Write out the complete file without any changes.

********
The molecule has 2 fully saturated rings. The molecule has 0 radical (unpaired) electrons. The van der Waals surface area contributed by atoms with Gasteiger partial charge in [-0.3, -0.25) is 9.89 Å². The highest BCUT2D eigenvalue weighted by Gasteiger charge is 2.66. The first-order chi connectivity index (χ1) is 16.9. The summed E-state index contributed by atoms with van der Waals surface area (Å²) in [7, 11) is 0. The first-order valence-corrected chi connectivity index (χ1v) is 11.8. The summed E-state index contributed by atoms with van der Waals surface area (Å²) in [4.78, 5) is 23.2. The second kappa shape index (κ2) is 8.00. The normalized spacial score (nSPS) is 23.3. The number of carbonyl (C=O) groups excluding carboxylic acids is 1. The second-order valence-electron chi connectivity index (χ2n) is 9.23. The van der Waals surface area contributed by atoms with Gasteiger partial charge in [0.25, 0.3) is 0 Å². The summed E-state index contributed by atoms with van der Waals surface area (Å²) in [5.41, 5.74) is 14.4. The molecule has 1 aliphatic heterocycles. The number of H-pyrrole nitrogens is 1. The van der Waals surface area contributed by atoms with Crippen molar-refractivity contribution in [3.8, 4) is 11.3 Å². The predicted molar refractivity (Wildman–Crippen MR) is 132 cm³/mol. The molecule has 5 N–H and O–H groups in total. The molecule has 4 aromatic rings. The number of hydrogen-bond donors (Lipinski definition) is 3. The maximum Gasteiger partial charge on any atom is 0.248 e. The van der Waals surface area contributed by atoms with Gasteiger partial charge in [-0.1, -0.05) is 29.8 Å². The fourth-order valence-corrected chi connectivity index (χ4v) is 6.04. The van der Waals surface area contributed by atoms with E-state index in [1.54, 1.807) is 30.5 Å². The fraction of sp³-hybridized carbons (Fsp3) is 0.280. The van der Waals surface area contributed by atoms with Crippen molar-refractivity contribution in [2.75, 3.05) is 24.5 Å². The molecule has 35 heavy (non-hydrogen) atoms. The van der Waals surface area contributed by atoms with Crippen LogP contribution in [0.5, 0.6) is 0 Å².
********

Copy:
The molecule has 2 fully saturated rings. The molecule has 0 radical (unpaired) electrons. The van der Waals surface area contributed by atoms with Gasteiger partial charge in [-0.3, -0.25) is 9.89 Å². The highest BCUT2D eigenvalue weighted by Gasteiger charge is 2.66. The first-order chi connectivity index (χ1) is 16.9. The summed E-state index contributed by atoms with van der Waals surface area (Å²) in [7, 11) is 0. The first-order valence-corrected chi connectivity index (χ1v) is 11.8. The summed E-state index contributed by atoms with van der Waals surface area (Å²) in [4.78, 5) is 23.2. The second kappa shape index (κ2) is 8.00. The normalized spacial score (nSPS) is 23.3. The number of carbonyl (C=O) groups excluding carboxylic acids is 1. The second-order valence-electron chi connectivity index (χ2n) is 9.23. The van der Waals surface area contributed by atoms with Gasteiger partial charge in [0.25, 0.3) is 0 Å². The summed E-state index contributed by atoms with van der Waals surface area (Å²) in [5.41, 5.74) is 14.4. The molecule has 1 aliphatic heterocycles. The number of H-pyrrole nitrogens is 1. The van der Waals surface area contributed by atoms with Crippen molar-refractivity contribution in [3.8, 4) is 11.3 Å². The predicted molar refractivity (Wildman–Crippen MR) is 132 cm³/mol. The molecule has 5 N–H and O–H groups in total. The molecule has 4 aromatic rings. The number of hydrogen-bond donors (Lipinski definition) is 3. The maximum Gasteiger partial charge on any atom is 0.248 e. The van der Waals surface area contributed by atoms with Gasteiger partial charge in [-0.1, -0.05) is 29.8 Å². The fourth-order valence-corrected chi connectivity index (χ4v) is 6.04. The van der Waals surface area contributed by atoms with E-state index in [1.54, 1.807) is 30.5 Å². The fraction of sp³-hybridized carbons (Fsp3) is 0.280. The van der Waals surface area contributed by atoms with Crippen molar-refractivity contribution in [2.75, 3.05) is 24.5 Å². The molecule has 35 heavy (non-hydrogen) atoms. The van der Waals surface area contributed by atoms with Crippen LogP contribution in [0.5, 0.6) is 0 Å².